Americans May Not Know Who Won the Presidency on Election Night
Do you think we'll know the next president on Election Day?
by The 2020 Causes Voter Center | 10.28.20
In a year of uncertainty, one thing is certain: we’re unlikely to know the next president of the United States on Election Day.
How Elections Usually Work: A Timeline
November 3 - Election Day
Typically, in all modern elections, various news outlets predict, then declare, the winner of each state. The count continues until one candidate reaches the number of electoral votes needed to clinch a victory: 270.
Then, sometime around midnight, one candidate delivers their concession speech and the future president delivers their victory speech. Indeed, the last time Americans had to wait past sunrise to learn the results of an election was in 2000, when George W. Bush faced off against Al Gore in a race ultimately settled a month later by the Supreme Court.
December 14 - Electoral College Balloting
Members of the Electoral College cast their ballots for president. (Per the Electoral College, the winner of each state’s popular vote earns that state’s electoral votes.)
January 6, 2021 - Congress Certifies
Congress convenes at 1 p.m. to certify the results of the electoral votes and officially declare a winner.
January 20, 2021 - Inauguration Day.
The president and their vice president running mate are sworn in at the U.S. Capitol in Washington, D.C.
What Could Change This Year?
Quite a bit.
Multiple election officials and experts in election law are warning that Americans should expect delays in November’s presidential election.
The biggest reason for the delay: a surge of mail-in ballots, which take longer to process than in-person votes.
Due to COVID-19, a number of states have allowed – or expanded – access to absentee voting. Currently, around 85% of Americans are eligible to vote by mail. The number of Americans who say they plan to cast a remote ballot has swung between 50% to, in a recent poll, 35%.
Once these vote-by-mail ballots are received, officials need to verify signatures and open envelopes. In a number of states, election officials can begin doing the above – known as “processing” – ahead of Election Day. Basically, these states can “tee up” the absentee ballots to be counted the moment the law allows.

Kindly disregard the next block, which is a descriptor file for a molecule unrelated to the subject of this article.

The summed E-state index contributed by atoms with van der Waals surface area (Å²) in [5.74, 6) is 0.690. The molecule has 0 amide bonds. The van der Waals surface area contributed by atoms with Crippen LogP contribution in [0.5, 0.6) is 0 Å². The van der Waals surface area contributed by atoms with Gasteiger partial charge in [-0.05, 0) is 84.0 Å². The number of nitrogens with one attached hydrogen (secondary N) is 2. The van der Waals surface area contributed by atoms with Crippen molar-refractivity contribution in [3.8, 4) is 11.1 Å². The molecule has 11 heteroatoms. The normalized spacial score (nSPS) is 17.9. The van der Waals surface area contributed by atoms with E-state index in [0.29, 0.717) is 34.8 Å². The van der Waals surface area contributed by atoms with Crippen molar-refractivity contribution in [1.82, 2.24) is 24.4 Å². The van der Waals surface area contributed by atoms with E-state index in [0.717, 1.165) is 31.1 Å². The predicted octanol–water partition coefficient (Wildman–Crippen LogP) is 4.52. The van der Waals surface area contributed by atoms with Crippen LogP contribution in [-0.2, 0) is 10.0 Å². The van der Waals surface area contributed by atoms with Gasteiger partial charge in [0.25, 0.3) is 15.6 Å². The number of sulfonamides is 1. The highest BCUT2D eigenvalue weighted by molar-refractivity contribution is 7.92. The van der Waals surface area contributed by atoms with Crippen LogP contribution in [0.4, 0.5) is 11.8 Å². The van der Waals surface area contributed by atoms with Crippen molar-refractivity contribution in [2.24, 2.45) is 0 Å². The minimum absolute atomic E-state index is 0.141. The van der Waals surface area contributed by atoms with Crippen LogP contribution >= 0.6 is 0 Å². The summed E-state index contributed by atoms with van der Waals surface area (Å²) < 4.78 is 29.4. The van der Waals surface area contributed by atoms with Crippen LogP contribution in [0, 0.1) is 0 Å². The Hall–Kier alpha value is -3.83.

But in many states – including the swing-states of Pennsylvania and Michigan – election officials are not allowed to begin opening mail ballots until Election Day. Meaning that even if Michiganders or Pennsylvanians mail their ballot this week, they can’t be counted until November 3rd. It is unlikely that these states will be able to fully count the deluge of mail-in ballots on Election Day.
Or the ballots received after November 3rd.
That’s right—not all states require ballots to be received by Election Day. In 26 states, ballots must be received by November 3rd. The other 24, and D.C., will count all ballots postmarked on or before Election Day—even if they arrive after the 3rd. (The date varies by state.)
In-person voting delays
COVID-19 has not only impacted mail-in voting. Voting officials have had to consolidate polling locations across the country because of the pandemic. And these locations may have fewer poll workers. (Poll workers tend to be older, which means they’re at an elevated risk for catching the novel coronavirus. During the primaries, this resulted in a shortage of poll workers.)
And all of this is happening during what is expected to be a record-breaking turnout election.
What this means is that in-person voters can expect long lines – with each voter six-feet from one another – on Election Day. (A reminder: If you’re in line when the polls close you can vote. Do NOT leave until you’ve cast your ballot.)
What Can You Do?
Whatever it is, do as much of it as you can in advance.
(Image Credit: Trump photo by Mandel Ngan/AFP via Getty Images | Biden photo by Olivier Douliery/AFP via Getty Images)
Get Ready to Vote in Georgia’s January 5 Senate RunoffsFight for the SenateGeorgia will hold two runoff elections for its pair of Senate seats on Tuesday, January 5, 2021. The results
by The 2020 Causes Voter Center | 11.23.20
Mississippi Voters Approved a New State FlagLast week, Mississippi voters approved a new state flag by an overwhelming majority (71.39% voted “yes” while 28.61% voted “no).
by The 2020 Causes Voter Center | 11.12.20
Florida Voters Approved Gradually Raising the Minimum Wage to $15 Per Hour by 2026Florida voters approved Amendment 2, a mandate to raise the Florida state minimum wage to $15/hour by September 2026, by a
by The 2020 Causes Voter Center | 11.12.20